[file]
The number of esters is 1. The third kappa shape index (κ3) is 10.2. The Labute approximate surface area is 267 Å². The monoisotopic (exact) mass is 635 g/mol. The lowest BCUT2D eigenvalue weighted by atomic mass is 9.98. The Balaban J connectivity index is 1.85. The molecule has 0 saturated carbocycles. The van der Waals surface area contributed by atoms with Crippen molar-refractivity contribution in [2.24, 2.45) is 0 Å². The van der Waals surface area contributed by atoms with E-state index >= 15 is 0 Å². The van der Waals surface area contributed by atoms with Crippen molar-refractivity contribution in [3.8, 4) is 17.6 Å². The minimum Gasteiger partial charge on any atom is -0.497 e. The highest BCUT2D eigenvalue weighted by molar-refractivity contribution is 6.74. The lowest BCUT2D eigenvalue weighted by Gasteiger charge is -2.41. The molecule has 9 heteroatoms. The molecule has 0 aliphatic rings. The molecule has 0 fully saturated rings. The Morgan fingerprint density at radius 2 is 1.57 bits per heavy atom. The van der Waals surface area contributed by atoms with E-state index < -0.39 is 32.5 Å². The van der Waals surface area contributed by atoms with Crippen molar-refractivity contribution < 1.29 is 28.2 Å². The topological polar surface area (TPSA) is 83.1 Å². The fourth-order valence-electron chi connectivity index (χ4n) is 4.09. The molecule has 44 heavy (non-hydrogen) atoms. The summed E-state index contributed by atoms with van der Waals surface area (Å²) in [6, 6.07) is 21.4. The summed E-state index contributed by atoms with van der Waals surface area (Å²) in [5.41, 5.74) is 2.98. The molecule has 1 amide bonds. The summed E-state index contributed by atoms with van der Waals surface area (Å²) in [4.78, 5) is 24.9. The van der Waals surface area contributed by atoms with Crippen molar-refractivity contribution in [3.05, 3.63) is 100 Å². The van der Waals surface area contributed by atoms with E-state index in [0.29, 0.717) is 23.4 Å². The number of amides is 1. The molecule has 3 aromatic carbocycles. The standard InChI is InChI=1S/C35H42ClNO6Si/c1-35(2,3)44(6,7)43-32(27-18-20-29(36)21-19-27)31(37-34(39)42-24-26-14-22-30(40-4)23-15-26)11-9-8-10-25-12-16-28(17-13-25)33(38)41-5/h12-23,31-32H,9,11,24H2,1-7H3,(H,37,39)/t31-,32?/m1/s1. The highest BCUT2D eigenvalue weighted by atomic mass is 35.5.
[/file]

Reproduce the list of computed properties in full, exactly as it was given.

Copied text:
The number of esters is 1. The third kappa shape index (κ3) is 10.2. The Labute approximate surface area is 267 Å². The monoisotopic (exact) mass is 635 g/mol. The lowest BCUT2D eigenvalue weighted by atomic mass is 9.98. The Balaban J connectivity index is 1.85. The molecule has 0 saturated carbocycles. The van der Waals surface area contributed by atoms with Crippen molar-refractivity contribution in [2.24, 2.45) is 0 Å². The van der Waals surface area contributed by atoms with E-state index >= 15 is 0 Å². The van der Waals surface area contributed by atoms with Crippen molar-refractivity contribution in [3.8, 4) is 17.6 Å². The minimum Gasteiger partial charge on any atom is -0.497 e. The highest BCUT2D eigenvalue weighted by molar-refractivity contribution is 6.74. The lowest BCUT2D eigenvalue weighted by Gasteiger charge is -2.41. The molecule has 9 heteroatoms. The molecule has 0 aliphatic rings. The molecule has 0 fully saturated rings. The Morgan fingerprint density at radius 2 is 1.57 bits per heavy atom. The van der Waals surface area contributed by atoms with E-state index < -0.39 is 32.5 Å². The van der Waals surface area contributed by atoms with Crippen molar-refractivity contribution < 1.29 is 28.2 Å². The topological polar surface area (TPSA) is 83.1 Å². The fourth-order valence-electron chi connectivity index (χ4n) is 4.09. The molecule has 44 heavy (non-hydrogen) atoms. The summed E-state index contributed by atoms with van der Waals surface area (Å²) in [6, 6.07) is 21.4. The summed E-state index contributed by atoms with van der Waals surface area (Å²) in [5.41, 5.74) is 2.98. The molecule has 1 amide bonds. The summed E-state index contributed by atoms with van der Waals surface area (Å²) in [4.78, 5) is 24.9. The van der Waals surface area contributed by atoms with Crippen molar-refractivity contribution in [3.05, 3.63) is 100 Å². The van der Waals surface area contributed by atoms with E-state index in [0.29, 0.717) is 23.4 Å². The number of amides is 1. The molecule has 3 aromatic carbocycles. The standard InChI is InChI=1S/C35H42ClNO6Si/c1-35(2,3)44(6,7)43-32(27-18-20-29(36)21-19-27)31(37-34(39)42-24-26-14-22-30(40-4)23-15-26)11-9-8-10-25-12-16-28(17-13-25)33(38)41-5/h12-23,31-32H,9,11,24H2,1-7H3,(H,37,39)/t31-,32?/m1/s1. The highest BCUT2D eigenvalue weighted by atomic mass is 35.5.